Pass argument with match

Is it possible to pass an argument when using match?
I would like command variable to match “AddUser somenewuser”

Can I pass argument with the addUser command and pass the argument back to the add() function? I have some code looking like this now:

io::stdin().read_line(&mut command);
    match command.trim(){
    "AddUser" => add(),

Ah I missed the second line in your post. My apologies.

No you can’t match parts of a string literal without first doing some processing. I think it’s best to split the string using split_whitespace, and then process the tokens.

Yes certainly! I’ve made a little program, hopefully the comments help:

use std::io;

/// This function borrows a str and prints it.
fn print(s: &str) {
    println!("You entered: '{}'", s);

fn main() {
    let mut command = String::new(); // initializes `command` as an empty String

    println!("Enter a command:");

    // In the next line, the `read_line` function *borrows* the `command` variable
    // We still have "ownership" over it, i.e. this `main` function will be the one
    // freeing the memory of the String.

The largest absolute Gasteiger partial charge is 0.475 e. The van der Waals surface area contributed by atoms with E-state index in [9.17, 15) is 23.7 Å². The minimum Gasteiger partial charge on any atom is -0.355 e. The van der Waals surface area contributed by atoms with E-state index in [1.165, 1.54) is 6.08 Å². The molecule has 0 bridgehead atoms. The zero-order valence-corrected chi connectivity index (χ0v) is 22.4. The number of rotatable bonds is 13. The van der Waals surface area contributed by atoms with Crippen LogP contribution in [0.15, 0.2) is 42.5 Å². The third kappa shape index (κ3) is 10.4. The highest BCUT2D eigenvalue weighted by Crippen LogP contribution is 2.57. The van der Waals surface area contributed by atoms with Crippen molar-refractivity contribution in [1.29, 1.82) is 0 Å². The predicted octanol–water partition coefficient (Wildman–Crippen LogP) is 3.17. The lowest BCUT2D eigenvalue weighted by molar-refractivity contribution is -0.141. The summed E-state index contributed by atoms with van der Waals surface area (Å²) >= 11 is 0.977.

// Since it is a *mutable borrow* (the `mut` part of `&mut`), that allows the
    // `read_line` function to modify the String.
    let result = io::stdin().read_line(&mut command);

    // We should check that result is okay
    if result.is_err() {
        panic!("Oh no something went wrong");

    // If we reach here, then we know result is Ok!

    // Now we check the contents of `command`
    match command.trim() {
        // The `&command` bit in the next line is an ergonomic part of Rust
        // `command` is a String, and &command means pass a String reference (&String)
        // Since the String type implements Deref<Target = str>, &String is
        // automatically coerced to &str. See the following link:
        "AddUser" => print(&command),
        _ => {} // do nothing

The way you’d use @azriel91’s suggestion is:

fn main() {
    let input = "AddUser foo";
    let mut tokens = input.split_whitespace();
    match (, {
        (Some("AddUser"), Some(name)) => add(name),
        x => println!("something else: {:?}", x),

fn add(name: &str) {
    println!("Adding {}", name);

You can add more match arms to handle specific cases (eg unknown cmd, known cmd but missing argument, etc).